Partly to save money.
Partly, because new vehicle owners have traditionally traded in their vehicles by the fourth year, as the warranties expired (or sooner if under lease). As such, leaving the 36-month warranty in place encourages a similar behavior by that segment despite the much higher quality of today’s vehicles.
Perhaps it is time for the mainstream OEMs to revisit the basic warranty and consider what the customer really wants.
Back in the 80s, OEMs offered new vehicle warranties of 12 months, with multiple options for paid, extended warranties. This remained unchanged for decades.
Times changed. In the early 90s all the OEMs moved to 36-month warranties, plus the optional extended warranties. And that’s pretty much where the mass volume manufacturers sit today, with a few interesting exceptions (i.e. a few 50,000 mile bumper-to-bumper warranties, 100,000 mile 5+ year powertrain warranties, 10-year powertrain warranties, etc.).
Perhaps the only real recent innovation has been vehicle warranties that include prepaid maintenance, which is the province of companies like VW and BMW (with BMW’s being much more comprehensive).
Vehicles of the late 80s were quite different from today’s efficient, safe, high-quality marvels. Defects have dropped significantly for all OEMs and so have warranty costs. The rising quality, change in mix and higher cost of vehicles has led to longer contracts (up to 84 months) for a segment of new vehicle purchasers. This type of extended contract doesn’t match up well with the 36-month warranty, which has led to a proliferation of OEM extended warranties that can be purchased and some abuse by private companies.
Beyond all that, what did the original longer 36-month warranty do for the industry and the car owner? It basically forced the OEMs to reduce defects on a regular basis for the 36-month warranty period, which of course meant a huge improvement in quality.
Hyundai entered the US market in 1986, and came out of the starting blocks like a sprinter. In 1986 they sold more than 200,000 units and set the benchmark for all new market entrants. Unfortunately, their reputation for product quality was not so sprinty. But, this is a brilliant company. It appears that they learned the lessons from the domestics about the corrosive nature of tarnished quality on brand reputations. Taking a page from Chrysler’s early 80s strategy, they introduced a limited 10-year powertrain warranty. The results have been breathtaking. Hyundai has leapt to the top of the pack, winning significant quality awards … they could have been bankrupted.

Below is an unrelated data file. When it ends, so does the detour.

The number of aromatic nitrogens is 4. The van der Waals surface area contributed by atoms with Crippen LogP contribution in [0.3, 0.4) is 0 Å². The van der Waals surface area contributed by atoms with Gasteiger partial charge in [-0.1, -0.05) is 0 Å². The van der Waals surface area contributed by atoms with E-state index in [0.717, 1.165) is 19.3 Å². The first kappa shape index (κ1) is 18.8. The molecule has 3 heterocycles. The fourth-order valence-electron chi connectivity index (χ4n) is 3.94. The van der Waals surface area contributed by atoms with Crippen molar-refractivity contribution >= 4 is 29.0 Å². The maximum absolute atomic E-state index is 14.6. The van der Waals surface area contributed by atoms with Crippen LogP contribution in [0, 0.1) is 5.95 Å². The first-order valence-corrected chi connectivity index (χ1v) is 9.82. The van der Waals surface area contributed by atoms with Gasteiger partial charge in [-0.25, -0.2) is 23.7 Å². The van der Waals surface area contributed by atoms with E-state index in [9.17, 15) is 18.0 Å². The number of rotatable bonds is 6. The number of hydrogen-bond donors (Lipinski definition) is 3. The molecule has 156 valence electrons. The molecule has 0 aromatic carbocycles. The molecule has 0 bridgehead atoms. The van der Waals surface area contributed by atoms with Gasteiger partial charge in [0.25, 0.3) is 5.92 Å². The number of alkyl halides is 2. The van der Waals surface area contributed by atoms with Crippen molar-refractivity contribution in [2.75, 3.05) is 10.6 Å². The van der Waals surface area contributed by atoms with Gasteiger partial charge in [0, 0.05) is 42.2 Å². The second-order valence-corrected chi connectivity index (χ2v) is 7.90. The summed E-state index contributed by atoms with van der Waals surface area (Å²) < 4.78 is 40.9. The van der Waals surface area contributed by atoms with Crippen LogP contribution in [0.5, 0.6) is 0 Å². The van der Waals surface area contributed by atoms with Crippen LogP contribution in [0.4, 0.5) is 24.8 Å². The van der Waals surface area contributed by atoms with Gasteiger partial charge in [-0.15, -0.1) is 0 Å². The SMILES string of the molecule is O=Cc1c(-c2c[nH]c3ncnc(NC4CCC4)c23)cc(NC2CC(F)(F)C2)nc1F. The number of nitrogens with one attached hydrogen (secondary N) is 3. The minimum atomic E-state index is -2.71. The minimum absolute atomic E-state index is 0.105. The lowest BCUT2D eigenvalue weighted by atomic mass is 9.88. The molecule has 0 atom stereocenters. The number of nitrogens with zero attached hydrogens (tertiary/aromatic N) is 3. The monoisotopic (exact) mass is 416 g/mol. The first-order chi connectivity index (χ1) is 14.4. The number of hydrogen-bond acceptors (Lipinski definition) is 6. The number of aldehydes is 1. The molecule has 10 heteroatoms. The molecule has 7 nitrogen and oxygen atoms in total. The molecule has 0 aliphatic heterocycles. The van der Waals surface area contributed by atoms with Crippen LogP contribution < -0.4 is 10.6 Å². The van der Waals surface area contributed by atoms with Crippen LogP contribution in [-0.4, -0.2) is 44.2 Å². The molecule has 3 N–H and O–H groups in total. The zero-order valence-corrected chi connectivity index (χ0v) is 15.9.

Back to our original point – perhaps the mainstream OEMs need to revisit the basic warranty and consider what the customer really wants. Are VW and BMW customers extremely pleased with a warranty that includes maintenance? What are the advantages of such a warranty?
Some benefits that come to mind are maintaining close customer contact, blocking out the aftermarket, ensuring higher quality vehicle maintenance, simplifying repair of non-safety defects within a normally scheduled (and prepaid) visit, and basically maintaining tighter control over the entire customer ownership experience.
Weighing the advantages of including maintenance in the basic 36-month warranty versus the powerful marketing message of 10-year non-transferable limited powertrain warranties, I’d have to consider the trouble-free maintenance-included warranty to be a viable alternative.
That doesn’t mean that a longer 50 or 60-month warranty isn’t overdue. It just might be that basic warranties, which include maintenance for some period of time, may also have strong appeal. It would be very interesting to test consumer preference of a 10-year powertrain warranty versus the 50-month BMW all-inclusive warranty with maintenance.
So, OEMs appear to have three options for warranty coverage:
- They can stay where they are, accrue the benefits of increased quality to the bottom line, and risk losing service retention, which can lead to a loss of repurchase loyalty.
- They can extend the duration of the warranty period. This can help maintain customer loyalty until the ownership cycle is complete, but won’t do much for those who buy new vehicles frequently.
- They can expand the content of the warranty with features such as free maintenance. This strategy can lead to the richest OEM-dealer-customer relationship, as the customer will return to the dealers for reasons other than “my car don’t work.” The risk here is that parts and service are currently a significant profit center for both the dealer and OEM.